I would say if you're 22 and want to try it, you only live once so do it! That said don't assume you will leave everything you didn't like behind. It's not a large city but you will occasionally see marches down the street or protests at Washington Park. The city has a decent amount of things to do and if you get bored there are lots of places to go within three hours to do something else. I would advise if at all possible to live and work on the same side of the river as there are only two bridges and they do close from time to time due to accidents or construction.

For the job hunt, try Indeed or Access Dubuque. Craigslist here does not have a lot of traffic on the job postings, so you may not have much luck there. However, if you are looking for a place to rent I would try Craigslist or Access Dubuque.
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Old 10-08-2018, 10:13 AM
 
Location: Calera, AL
1,196 posts, read 1,576,836 times
Reputation: 1666
Quote:
Originally Posted by mustang84 View Post
Iowa is not as conservative as you think, especially the eastern part of the state where most of the major population centers lean Democratic. If you're wanting conservative, you'd be better off looking at the western part of the state...places like Sioux City or Fort Dodge. Beware though--the "red" parts of the state are also the areas in decline...mostly tied to agriculture and unwilling to diversify their economies. I grew up in the western part of the state and there is little opportunity for young people to stick around in some of the smaller towns and rural areas. They usually wind up in Des Moines, Omaha, or other cities...or just leave altogether. Sioux City is the largest city in Western Iowa (excluding the Omaha/CB metro) and its population has been stagnant for decades.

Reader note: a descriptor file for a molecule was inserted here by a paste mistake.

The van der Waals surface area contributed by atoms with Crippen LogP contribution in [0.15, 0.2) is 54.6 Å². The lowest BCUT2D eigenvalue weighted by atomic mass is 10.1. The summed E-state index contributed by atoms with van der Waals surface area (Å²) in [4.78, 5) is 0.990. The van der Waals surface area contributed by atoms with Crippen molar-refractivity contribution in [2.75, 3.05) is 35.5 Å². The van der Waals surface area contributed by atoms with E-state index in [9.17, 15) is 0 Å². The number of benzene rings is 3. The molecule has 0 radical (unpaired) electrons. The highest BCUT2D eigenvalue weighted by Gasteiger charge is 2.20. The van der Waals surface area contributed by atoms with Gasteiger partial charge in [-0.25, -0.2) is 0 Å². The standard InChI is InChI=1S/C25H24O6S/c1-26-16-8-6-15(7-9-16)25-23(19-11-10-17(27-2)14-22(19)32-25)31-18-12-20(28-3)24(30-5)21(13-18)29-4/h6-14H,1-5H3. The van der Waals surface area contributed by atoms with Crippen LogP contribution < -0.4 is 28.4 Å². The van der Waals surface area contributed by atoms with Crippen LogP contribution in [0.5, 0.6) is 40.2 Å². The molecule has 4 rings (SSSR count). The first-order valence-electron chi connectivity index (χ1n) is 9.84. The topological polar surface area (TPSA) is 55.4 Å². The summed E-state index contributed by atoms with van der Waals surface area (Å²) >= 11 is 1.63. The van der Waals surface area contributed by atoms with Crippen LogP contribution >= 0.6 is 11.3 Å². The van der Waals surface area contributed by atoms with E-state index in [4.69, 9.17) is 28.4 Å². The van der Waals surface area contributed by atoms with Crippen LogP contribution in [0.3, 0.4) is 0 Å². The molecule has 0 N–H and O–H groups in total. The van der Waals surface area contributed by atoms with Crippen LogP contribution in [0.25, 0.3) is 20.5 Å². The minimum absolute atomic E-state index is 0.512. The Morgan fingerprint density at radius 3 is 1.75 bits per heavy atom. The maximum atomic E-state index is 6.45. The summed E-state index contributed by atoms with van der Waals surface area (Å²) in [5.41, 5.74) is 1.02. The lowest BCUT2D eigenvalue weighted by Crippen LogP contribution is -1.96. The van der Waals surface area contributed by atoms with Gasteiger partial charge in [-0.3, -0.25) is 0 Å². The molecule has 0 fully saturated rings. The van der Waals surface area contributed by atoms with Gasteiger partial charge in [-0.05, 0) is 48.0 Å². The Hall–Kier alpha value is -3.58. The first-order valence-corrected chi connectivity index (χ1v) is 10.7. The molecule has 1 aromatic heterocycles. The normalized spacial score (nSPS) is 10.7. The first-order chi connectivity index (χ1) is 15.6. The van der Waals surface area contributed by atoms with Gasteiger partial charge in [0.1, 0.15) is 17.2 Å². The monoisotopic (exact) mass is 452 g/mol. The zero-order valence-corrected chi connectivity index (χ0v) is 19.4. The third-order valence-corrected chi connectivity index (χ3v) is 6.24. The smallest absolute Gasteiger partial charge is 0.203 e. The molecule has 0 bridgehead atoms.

Dubuque is actually becoming a pretty hip city, so you may not like it if you don't like hipsters. It's one of the most unique and scenic cities in Iowa and is starting to attract more tourism. There is a lot of new development in the old Millwork District--several new breweries and restaurants have opened recently. Dubuque has historically not been as progressive as other nearby cities like Iowa City and Cedar Rapids, but I've noticed that has been changing in the last several years.

Unemployment is extremely low here, among the lowest in the nation (around 2.5%). Therefore, if you are coming without a job lined up you may have some difficulty finding one right away if you are looking for a specific field of work.

Cost of living is very cheap. Des Moines is the most expensive metro, but it is still relatively cheap compared to other cities within a 3-4 hour radius (Minneapolis, Madison, St Louis). Iowa City is also a more expensive metro due to it being a college town. $175-200K buys you a nice, move-in ready house in most cities and towns in Iowa (in Des Moines suburbs and Iowa City, a nice house is more like $250K). You can find plenty of houses cheaper than $175K, but they usually need some work or have something that is negatively impacting the price (such as a 1 car garage instead of 2 car, or 1 bathroom instead of 2, or condo instead of a single-family house).

This. Western Iowa is also the home of wacko Steve King. If Nebraska annexed the western 1/4 of Iowa, the rest of the state would say "good riddance". The only part that's growing is where the Dutch Reformed church reigns supreme (Orange City, Sioux Center, etc). And if you don't have ties to that area, then expect the cold shoulder treatment.


Eastern Iowa (Dubuque included) as a rule either is moderate or leans left (not California-left). Dubuque is somewhat isolated (it's about an hour away from the nearest interstate and next larger city), but is easily the most scenic city in the state (geography-wise at least). It's on the southwestern edge of the Driftless area, meaning that the terrain is considerably more rugged (and almost montane in some areas) and overlooks the Mississippi River. It's also home to the only aquarium in the state.


All I can say is, research the area and see if it checks off most of the criteria on your list. If you're looking hard enough, there's something for everyone in Iowa, even if it's not readily apparent.
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Old 03-30-2019, 08:36 PM
 
2,371 posts, read 2,391,892 times
Reputation: 2506
Quote:
Originally Posted by fezzador View Post